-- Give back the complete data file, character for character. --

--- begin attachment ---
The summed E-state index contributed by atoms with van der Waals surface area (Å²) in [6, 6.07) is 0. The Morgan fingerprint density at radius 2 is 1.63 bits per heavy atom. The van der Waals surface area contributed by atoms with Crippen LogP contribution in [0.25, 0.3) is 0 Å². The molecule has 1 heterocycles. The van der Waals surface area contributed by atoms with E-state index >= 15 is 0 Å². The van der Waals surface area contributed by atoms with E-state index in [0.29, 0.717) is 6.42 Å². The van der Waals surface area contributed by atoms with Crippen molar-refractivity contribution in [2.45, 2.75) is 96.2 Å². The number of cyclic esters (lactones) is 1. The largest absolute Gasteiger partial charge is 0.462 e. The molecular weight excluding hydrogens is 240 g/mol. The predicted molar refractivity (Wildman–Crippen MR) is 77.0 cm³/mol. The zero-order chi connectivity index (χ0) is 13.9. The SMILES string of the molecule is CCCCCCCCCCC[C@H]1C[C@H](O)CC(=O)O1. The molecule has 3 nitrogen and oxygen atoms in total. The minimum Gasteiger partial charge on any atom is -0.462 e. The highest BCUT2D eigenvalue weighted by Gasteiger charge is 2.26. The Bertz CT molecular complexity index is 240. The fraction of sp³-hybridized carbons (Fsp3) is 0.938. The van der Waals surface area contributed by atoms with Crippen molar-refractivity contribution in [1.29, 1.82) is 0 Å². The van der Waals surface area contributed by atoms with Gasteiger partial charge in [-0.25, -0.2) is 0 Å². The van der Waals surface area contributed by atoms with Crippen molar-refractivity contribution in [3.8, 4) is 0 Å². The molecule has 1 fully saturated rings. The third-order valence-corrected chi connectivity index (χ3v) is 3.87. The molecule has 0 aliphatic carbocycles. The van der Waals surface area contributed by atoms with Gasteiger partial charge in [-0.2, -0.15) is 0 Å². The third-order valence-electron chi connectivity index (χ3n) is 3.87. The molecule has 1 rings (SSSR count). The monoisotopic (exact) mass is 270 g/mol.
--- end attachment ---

The summed E-state index contributed by atoms with van der Waals surface area (Å²) in [6, 6.07) is 0. The Morgan fingerprint density at radius 2 is 1.63 bits per heavy atom. The van der Waals surface area contributed by atoms with Crippen LogP contribution in [0.25, 0.3) is 0 Å². The molecule has 1 heterocycles. The van der Waals surface area contributed by atoms with E-state index >= 15 is 0 Å². The van der Waals surface area contributed by atoms with E-state index in [0.29, 0.717) is 6.42 Å². The van der Waals surface area contributed by atoms with Crippen molar-refractivity contribution in [2.45, 2.75) is 96.2 Å². The number of cyclic esters (lactones) is 1. The largest absolute Gasteiger partial charge is 0.462 e. The molecular weight excluding hydrogens is 240 g/mol. The predicted molar refractivity (Wildman–Crippen MR) is 77.0 cm³/mol. The zero-order chi connectivity index (χ0) is 13.9. The SMILES string of the molecule is CCCCCCCCCCC[C@H]1C[C@H](O)CC(=O)O1. The molecule has 3 nitrogen and oxygen atoms in total. The minimum Gasteiger partial charge on any atom is -0.462 e. The highest BCUT2D eigenvalue weighted by Gasteiger charge is 2.26. The Bertz CT molecular complexity index is 240. The fraction of sp³-hybridized carbons (Fsp3) is 0.938. The van der Waals surface area contributed by atoms with Crippen molar-refractivity contribution in [1.29, 1.82) is 0 Å². The van der Waals surface area contributed by atoms with Gasteiger partial charge in [-0.25, -0.2) is 0 Å². The van der Waals surface area contributed by atoms with Crippen molar-refractivity contribution in [3.8, 4) is 0 Å². The molecule has 1 fully saturated rings. The third-order valence-corrected chi connectivity index (χ3v) is 3.87. The molecule has 0 aliphatic carbocycles. The van der Waals surface area contributed by atoms with Gasteiger partial charge in [-0.2, -0.15) is 0 Å². The third-order valence-electron chi connectivity index (χ3n) is 3.87. The molecule has 1 rings (SSSR count). The monoisotopic (exact) mass is 270 g/mol.